Agent-based

This is very similar to the product-based segment. Just as the name suggests, agent-based segments are categorized by which agents are covering which leads. This can help sales managers see how many leads each agent is working with, and help them to avoid giving too much work to one person.

This is important because there is still a very human element to sales, meaning people want to relate to each other. If a lead has a question that is too complex to find online, they want to be sure they can go to the lead for help, and the lead wants to ensure they can spend enough time with the lead to give them a positive customer experience.

Region-based

Depending on the size of your business, having a region-based segment can be very beneficial. If one agent has expertise working overseas, they should obviously be dealing with leads outside the United States.

Even if all your leads come from the same general area, there are smaller regions within them that agents can use to their own benefit if they have personal connections to the area.

Lead Type

Finally, one of the more obvious and effective ways to segment your sales leads is by categorizing them by their type. As we previously stated, there are many different kinds of leads, and they are all determined very similarly to our segmentation options.

They don’t all have to have their own segment, so you can choose whichever and however many types of leads you want to prioritize. If, for example, you choose hot, cold, and warm leads to segment, agents will know which ones need to be prioritized, which ones need extra TLC, and which ones can be eliminated. This will help ensure agents are working only with the leads that will actually generate a sale in the foreseeable future.

How Can Sales CRM Software Help?

Lots of sales CRM software providers offer businesses lead management tools that help automate the sales process. Some of these automations include pipeline management and lead segmentation features.

The sales pipeline is a visual tool businesses use to determine where each lead is in the process. In each pipeline, there are several stages that represent the sales process. As leads pass through each stage, businesses can monitor how fast or slow they’re moving through the pipeline based on specific metrics.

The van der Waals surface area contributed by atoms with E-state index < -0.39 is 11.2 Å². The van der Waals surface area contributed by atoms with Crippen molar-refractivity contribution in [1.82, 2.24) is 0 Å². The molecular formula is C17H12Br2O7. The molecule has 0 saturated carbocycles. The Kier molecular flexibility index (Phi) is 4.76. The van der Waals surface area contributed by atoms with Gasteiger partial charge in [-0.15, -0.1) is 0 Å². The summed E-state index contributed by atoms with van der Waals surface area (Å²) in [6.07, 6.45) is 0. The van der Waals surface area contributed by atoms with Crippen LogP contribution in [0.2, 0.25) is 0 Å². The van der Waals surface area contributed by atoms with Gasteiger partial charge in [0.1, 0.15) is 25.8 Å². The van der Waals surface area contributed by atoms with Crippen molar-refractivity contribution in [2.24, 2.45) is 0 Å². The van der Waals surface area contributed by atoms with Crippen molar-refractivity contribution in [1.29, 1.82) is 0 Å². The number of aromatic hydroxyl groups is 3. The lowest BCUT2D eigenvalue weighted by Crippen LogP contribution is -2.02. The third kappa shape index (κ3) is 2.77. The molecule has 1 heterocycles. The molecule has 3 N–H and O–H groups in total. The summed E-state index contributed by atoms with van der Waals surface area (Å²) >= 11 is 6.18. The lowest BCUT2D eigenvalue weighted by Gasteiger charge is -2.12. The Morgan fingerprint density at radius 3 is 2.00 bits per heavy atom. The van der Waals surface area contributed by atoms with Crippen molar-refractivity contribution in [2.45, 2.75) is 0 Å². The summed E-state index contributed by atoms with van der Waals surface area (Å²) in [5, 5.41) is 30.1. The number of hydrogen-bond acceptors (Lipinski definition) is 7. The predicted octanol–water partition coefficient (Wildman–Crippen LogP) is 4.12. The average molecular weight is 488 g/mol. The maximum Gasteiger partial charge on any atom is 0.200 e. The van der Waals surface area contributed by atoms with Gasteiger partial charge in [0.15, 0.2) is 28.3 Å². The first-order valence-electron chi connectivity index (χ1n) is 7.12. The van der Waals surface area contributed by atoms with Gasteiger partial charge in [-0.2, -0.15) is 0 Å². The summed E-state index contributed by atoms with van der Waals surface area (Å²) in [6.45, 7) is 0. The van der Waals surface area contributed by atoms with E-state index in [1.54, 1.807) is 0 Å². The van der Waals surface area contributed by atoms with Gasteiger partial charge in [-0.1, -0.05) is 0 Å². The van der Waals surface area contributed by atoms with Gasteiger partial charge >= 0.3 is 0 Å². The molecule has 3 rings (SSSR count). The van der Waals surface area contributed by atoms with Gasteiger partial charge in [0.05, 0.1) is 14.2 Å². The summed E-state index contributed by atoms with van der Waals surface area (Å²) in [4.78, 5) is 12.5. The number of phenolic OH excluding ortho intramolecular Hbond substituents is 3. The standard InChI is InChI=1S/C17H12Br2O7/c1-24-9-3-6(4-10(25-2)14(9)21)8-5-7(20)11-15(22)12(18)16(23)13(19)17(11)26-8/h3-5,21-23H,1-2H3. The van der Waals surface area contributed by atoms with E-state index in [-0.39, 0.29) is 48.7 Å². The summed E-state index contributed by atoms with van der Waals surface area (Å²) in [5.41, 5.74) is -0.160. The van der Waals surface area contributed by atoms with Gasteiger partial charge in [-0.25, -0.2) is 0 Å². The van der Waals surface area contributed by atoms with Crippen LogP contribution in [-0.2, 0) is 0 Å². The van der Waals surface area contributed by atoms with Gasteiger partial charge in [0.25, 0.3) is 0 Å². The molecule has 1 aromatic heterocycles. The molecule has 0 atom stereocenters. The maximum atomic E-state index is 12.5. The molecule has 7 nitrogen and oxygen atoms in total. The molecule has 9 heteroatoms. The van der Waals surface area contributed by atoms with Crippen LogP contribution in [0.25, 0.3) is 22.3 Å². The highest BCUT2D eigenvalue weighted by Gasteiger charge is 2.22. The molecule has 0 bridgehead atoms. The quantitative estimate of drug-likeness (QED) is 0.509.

Lead management tools are offered by all sales CRM software. Some of these features include accessible contact records, communication history, automated follow up emails, scheduling tasks, and making phone calls. All of this can be done in the same place, too, so businesses don’t have to go back and forth between different programs.

Below is a chart of providers who offer powerful lead management features. You’ll also see what specific features each provider offers businesses. For more information on these providers, check out our top sales automation software provider list

Insightly Nutshell Salesmate Agile CRM Freshsales Pipedrive Base HubSpot
Custom Contact Records

Yes

Yes Yes Yes Yes Yes

Yes

Dashboards

Yes

Yes Yes Yes Yes Yes Yes

Yes

Scheduling/Calendar Sync

Yes

Yes Yes Yes Yes Yes Yes

Yes

Workflow Automations

Yes

Yes Yes Yes Yes

Yes

Lead Scoring

Yes

Yes Yes Yes

Yes

Automated Profile Enrichment

Yes Yes Yes Yes

Segmentation

Yes

Yes Yes Yes Yes Yes Yes

Yes

Custom Fields/Forms/Filters

Yes

Yes Yes Yes Yes Yes

Pipeline Management/Lead Tracking

Yes

Yes Yes Yes Yes Yes Yes

Yes

Lead Routing

Yes

Yes Yes Yes Yes

Yes

Team Collaboration

Yes Yes Yes

Mobile App

Yes

Yes Yes Yes Yes Yes Yes

Yes

The Final Word

Customer Segmentation is an absolute essential for sales teams interested in enhancing their sales process. Leads come in all forms and offer businesses a great opportunity to target smaller groups of people in an effort to personalize every customer experience.

Doing so ultimately leads to an increased revenue and increases the likelihood of customers coming back and telling other people about their positive experience. When sales teams look at their leads and identify proper ways to segment them, the entire sales process speeds up and agents can work focus specifically on leads that they’re confident working with.

Sales CRM software should also be implemented because every major provider we listed offers some form of lead management features that can be used to manage contact data in a more efficient way.

Ultimately, when the sales process is organized and businesses are taking advantage of tools like sales pipelines and segmentation features, it becomes much easier to see where their strengths and weaknesses lie. Focusing on what works and quickly fixing what doesn’t will benefit your sales team significantly.